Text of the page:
What would happen to your business if health-insurance plans started adding a $100 surcharge for such “overused” services as MRI and other advanced imaging?
Some employer-provided insurance plans are moving to a so-called value-based design. The idea is that consumers should pay less in out-of-pocket costs for the medical services that are most valuable for their health but pay more for procedures that are deemed to be overused or of lesser value for their health.
In a Kaiser Health News article, Michelle Andrews gives the example of the health-insurance plans provided to Oregon public-education employees and their dependents. The plans offer free preventive care and low-cost or free generic drugs for managing chronic conditions. But, as of October, plan participants are being charged more for services that the state Educators Benefit Board has determined are overused or “preference sensitive” to patient choice.
So patients now pay an extra $100 for advanced imaging tests and sleep studies. They pay an extra $500 for spinal surgery, knee and shoulder arthroscopy, hip and knee replacement, and upper endoscopy exams.
Regarding free preventive services, Niteesh Choudhry, MD, PhD, an assistant professor at Harvard Medical School, says, “It’s all in keeping with the idea that some things are so valuable to health care that there should be no barriers to their use.” Dr. Choudhry is the lead author of two articles in the November issue of Health Affairs, which is devoted to the topic of “designing insurance to improve value in health care.”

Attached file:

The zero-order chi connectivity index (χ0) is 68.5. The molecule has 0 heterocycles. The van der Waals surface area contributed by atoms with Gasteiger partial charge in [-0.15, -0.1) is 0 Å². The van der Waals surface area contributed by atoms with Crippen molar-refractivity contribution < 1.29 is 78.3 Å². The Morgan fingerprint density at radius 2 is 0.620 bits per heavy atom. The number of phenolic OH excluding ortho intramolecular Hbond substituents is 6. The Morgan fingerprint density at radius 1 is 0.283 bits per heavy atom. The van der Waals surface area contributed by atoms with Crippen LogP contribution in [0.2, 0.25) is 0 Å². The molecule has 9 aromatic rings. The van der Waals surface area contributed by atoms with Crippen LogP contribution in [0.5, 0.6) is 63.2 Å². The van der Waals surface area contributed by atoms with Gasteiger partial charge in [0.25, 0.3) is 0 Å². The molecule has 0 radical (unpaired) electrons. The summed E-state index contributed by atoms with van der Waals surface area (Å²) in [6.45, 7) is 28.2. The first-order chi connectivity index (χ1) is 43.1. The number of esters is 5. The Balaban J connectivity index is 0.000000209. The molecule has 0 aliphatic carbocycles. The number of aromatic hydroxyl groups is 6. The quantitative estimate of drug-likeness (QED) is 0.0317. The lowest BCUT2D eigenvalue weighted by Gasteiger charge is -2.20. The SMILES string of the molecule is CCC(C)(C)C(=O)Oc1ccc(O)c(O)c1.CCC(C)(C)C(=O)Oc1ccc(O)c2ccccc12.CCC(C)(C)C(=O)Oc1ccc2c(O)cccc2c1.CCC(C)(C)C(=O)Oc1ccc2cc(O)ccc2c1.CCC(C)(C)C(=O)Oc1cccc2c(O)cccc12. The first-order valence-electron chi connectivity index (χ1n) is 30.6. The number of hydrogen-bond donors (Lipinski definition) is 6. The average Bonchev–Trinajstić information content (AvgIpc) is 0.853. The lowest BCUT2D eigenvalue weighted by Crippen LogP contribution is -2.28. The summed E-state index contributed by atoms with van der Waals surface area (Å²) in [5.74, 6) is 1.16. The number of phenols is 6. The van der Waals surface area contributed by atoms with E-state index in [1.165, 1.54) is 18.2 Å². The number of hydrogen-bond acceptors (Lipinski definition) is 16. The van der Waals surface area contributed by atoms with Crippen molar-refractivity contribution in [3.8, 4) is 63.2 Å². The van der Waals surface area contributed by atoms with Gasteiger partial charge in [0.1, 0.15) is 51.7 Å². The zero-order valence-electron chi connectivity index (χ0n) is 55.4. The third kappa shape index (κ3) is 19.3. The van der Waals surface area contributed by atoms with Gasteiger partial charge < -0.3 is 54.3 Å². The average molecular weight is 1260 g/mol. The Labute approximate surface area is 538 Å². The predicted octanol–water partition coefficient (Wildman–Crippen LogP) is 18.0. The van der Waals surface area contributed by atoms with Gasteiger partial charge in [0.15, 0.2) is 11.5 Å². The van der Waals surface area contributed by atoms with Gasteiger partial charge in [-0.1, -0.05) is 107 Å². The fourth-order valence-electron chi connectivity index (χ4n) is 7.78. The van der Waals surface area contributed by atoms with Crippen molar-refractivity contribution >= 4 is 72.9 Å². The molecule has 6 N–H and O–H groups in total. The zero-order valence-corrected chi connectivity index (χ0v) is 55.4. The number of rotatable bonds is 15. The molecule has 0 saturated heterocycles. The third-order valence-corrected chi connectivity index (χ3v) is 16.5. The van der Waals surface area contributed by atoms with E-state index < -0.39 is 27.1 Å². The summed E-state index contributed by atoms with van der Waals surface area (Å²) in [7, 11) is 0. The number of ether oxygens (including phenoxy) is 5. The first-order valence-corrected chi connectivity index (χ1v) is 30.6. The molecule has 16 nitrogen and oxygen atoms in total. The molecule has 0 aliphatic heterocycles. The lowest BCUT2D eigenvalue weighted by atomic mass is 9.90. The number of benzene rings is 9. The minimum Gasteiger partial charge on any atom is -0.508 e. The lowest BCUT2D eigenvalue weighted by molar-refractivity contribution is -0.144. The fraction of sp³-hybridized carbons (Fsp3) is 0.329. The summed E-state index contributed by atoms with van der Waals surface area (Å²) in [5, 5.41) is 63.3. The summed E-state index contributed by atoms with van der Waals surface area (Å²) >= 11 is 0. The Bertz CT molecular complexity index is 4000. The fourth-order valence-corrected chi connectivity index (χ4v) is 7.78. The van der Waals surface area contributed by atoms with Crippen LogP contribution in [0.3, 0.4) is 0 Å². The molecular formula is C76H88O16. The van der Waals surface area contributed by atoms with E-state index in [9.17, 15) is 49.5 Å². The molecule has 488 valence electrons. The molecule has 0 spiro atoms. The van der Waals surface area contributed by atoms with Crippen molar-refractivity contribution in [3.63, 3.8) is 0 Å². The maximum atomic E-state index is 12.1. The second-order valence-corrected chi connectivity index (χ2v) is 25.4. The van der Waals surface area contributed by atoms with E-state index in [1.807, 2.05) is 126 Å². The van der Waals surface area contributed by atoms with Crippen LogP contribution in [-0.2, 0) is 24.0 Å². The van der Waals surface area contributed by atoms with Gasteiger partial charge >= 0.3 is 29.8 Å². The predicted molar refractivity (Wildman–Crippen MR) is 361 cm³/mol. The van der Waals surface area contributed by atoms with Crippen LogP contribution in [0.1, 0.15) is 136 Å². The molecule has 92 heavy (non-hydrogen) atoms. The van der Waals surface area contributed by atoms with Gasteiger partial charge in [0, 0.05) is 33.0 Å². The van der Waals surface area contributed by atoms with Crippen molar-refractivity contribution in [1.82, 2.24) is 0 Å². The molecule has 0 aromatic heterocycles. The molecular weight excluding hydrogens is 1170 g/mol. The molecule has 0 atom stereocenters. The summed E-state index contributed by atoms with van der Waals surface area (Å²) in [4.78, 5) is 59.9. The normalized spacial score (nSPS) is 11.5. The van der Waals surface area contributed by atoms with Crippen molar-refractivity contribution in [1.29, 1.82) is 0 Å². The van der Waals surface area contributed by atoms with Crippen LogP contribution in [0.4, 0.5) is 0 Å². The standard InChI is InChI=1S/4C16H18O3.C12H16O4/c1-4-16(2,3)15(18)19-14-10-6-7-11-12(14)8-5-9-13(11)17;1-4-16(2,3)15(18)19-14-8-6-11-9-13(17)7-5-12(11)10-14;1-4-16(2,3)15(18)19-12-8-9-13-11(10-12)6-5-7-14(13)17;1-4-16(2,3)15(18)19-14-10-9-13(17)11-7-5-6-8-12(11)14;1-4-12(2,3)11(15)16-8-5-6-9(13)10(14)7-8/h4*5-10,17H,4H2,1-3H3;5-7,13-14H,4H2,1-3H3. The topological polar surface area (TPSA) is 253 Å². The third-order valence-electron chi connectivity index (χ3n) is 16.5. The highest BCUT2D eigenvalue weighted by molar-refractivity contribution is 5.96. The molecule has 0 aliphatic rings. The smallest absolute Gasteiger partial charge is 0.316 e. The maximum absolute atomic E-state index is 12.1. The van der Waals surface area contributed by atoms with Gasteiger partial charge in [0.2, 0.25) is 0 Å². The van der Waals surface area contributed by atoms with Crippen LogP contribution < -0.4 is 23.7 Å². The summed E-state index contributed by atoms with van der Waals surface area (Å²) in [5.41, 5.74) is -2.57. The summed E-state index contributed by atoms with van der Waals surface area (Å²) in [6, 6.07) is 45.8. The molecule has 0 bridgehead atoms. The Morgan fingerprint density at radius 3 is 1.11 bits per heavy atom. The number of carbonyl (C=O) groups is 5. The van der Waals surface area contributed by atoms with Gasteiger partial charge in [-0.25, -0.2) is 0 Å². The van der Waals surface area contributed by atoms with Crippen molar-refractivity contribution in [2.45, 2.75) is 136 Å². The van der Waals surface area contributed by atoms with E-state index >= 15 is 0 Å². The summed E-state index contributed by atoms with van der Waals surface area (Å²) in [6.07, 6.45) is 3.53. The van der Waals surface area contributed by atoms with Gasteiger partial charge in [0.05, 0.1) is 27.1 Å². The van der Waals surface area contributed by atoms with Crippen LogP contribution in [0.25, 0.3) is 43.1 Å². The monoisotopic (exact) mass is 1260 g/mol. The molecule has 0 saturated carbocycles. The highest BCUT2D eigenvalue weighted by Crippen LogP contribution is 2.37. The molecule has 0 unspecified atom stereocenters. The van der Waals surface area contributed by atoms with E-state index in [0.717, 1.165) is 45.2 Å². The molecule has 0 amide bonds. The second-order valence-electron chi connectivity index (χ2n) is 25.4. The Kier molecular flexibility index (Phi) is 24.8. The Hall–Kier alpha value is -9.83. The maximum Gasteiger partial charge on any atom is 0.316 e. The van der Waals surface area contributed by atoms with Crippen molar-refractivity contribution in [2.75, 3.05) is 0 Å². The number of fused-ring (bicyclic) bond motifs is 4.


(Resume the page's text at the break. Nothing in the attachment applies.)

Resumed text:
Those “free” services may actually save insurers money. Programs to head off obesity or heart disease, for example, might be much cheaper than treating the health complications that can arise from such conditions.
But to really reduce costs, some experts also advise financial disincentives for medical services that are considered to have lower value. And consumers might not be too upset, says Marge Ginsburg, executive director of the Center for Healthcare Decisions, a nonprofit organization in Sacramento, California, that studies how consumers make health-care choices.
They’re open to “the idea that, yes, it’s still available to you, but it’s going to cost you more,” she says. Outright denials of service under the plan are another story. “People are really unhappy if you draw a line in the sand,” she says.
(A personal note: As someone who has undergone surgery on each knee, I certainly had a “preference” not to be cut into. But if I wanted to resume my normal activities, I didn’t have a choice. Though I might not have been thrilled about it, I would have paid the extra $500. Or more.)
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